Facebook plans to MERGE Instagram, Messenger and WhatsApp's messaging systems, report claims
Facebook is planning to merge Instagram, Messenger and WhatsApp by letting users message one another across all the services, according to the New York Times.
The shock decision would mean that all of Facebook's sprawling social media properties would be integrated for the first time.
Each of the services would remain as standalone apps, but Facebook would create a new way for users to communicate with others across the apps.
The company is still in the early stages of the work and plans to complete it by the end of this year or in early 2020, the report said.
After the changes, a Facebook user, for instance, will be able send an encrypted message to someone who has only a WhatsApp account, according to the report.
End-to-end encryption protects messages from being viewed by anyone except the participants in the conversation.
Thousands of Facebook employees will likely be working on the effort, as it requires them to reconfigure how the apps 'function at their most basic levels,' according to the Times.
Facebook expects it to be a 'long process,' however.
'We're working on making more of our messaging products end-to-end encrypted and considering ways to make it easier to reach friends and family across networks,' a Facebook spokesperson told.
'As you would expect, there is a lot of discussion and debate as we begin the long process of figuring out all the details of how this will work.'
The move is being widely viewed as a way for the company to ensure that users are tapped into the Facebook ecosystem, which includes the main Facebook app, its Messenger chat service, photo-sharing app Instagram and the encrypted messaging app WhatsApp.
It may also help Facebook find more ways to drum up advertising revenue, the Times noted.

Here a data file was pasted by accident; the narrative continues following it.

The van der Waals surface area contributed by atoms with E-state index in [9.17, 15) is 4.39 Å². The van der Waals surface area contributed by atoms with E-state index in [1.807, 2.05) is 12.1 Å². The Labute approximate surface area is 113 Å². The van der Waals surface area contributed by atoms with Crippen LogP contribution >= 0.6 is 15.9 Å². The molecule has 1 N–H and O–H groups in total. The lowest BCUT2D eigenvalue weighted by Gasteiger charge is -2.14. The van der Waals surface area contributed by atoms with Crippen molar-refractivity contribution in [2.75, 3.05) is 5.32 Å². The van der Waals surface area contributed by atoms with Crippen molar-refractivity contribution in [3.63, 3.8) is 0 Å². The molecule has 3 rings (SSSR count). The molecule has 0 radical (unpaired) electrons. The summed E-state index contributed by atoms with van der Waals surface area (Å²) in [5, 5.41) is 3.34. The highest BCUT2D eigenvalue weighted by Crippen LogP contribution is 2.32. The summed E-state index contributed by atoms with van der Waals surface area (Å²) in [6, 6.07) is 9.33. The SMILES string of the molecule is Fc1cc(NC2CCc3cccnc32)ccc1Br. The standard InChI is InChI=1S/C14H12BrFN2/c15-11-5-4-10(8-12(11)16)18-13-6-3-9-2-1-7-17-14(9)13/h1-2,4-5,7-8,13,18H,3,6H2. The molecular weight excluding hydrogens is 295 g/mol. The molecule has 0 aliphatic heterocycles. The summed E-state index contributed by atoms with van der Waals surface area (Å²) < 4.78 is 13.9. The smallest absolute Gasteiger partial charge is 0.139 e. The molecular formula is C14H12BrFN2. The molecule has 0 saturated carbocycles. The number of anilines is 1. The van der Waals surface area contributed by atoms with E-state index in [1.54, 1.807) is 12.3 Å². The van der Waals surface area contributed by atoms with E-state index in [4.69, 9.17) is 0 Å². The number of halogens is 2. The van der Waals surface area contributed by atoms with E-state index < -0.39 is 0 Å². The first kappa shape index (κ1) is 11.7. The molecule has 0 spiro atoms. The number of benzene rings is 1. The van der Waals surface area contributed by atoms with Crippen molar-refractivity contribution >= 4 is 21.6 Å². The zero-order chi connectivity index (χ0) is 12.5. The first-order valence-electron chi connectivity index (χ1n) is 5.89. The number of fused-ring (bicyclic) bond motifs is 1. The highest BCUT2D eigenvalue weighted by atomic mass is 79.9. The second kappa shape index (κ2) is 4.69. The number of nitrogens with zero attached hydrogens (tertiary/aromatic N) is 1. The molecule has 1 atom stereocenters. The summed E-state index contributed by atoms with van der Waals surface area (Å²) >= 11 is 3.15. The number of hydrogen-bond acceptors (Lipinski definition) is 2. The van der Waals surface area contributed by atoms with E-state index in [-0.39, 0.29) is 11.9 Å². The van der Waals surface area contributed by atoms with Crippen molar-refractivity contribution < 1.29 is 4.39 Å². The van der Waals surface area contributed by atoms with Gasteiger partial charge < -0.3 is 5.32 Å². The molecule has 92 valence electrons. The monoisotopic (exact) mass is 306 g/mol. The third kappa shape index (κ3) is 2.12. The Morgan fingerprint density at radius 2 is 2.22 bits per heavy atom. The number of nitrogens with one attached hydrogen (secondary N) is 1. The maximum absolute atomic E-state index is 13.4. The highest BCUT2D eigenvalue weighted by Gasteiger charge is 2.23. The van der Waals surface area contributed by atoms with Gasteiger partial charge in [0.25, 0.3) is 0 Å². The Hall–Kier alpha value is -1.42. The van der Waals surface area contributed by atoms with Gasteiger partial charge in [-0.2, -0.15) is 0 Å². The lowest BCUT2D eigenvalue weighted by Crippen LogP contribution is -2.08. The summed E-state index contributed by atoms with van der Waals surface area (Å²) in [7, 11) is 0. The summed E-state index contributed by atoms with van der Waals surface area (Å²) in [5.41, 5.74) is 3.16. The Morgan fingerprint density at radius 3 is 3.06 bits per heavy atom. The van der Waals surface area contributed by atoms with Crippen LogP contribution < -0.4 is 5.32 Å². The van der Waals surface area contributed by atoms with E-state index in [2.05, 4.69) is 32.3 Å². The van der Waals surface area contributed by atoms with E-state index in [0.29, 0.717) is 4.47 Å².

Facebook acquired Instagram for $1 billion in 2012, then WhatsApp for $19 billion in 2014.
Zuckerberg long maintained that he aimed to keep the services separate, but now believes that integrating the chat services will benefit the entire 'family of apps,' according to the Times.
The move has reportedly angered some employees inside the company, with several staffers threatening to the leave the company as a result of the app integration.
Many have speculated whether the app integration, which Zuckerberg reportedly began floating at the end of last year, may have been to blame for the Instagram and WhatsApp founders' exodus.
WhatsApp co-founder Jan Koum quit the company in April 2018, while co-founder Brian Acton left in 2017.
Instagram co-founders Kevin Systrom and Mike Krieger announced their resignation in September 2018 to explore their 'curiosity and creativity,' however separate reports suggested the pair had clashed with Zuckerberg over the future direction of Instagram.
The merge is also likely to raise privacy concerns for some users who preferred to keep their activity on one app separate from the others.
Facebook has had a tumultuous year as it dealt with the fallout from its many privacy scandals.
Last March, Facebook revealed that some 87 million users' data had been harvested and shared with Trump-affiliated campaign research firm Cambridge Analytica.
Then, in September, it suffered its 'worst data breach ever' as hackers stole the digital login codes of approximately 50 million users.
It has also faced scrutiny around the spread of disinformation on its platform.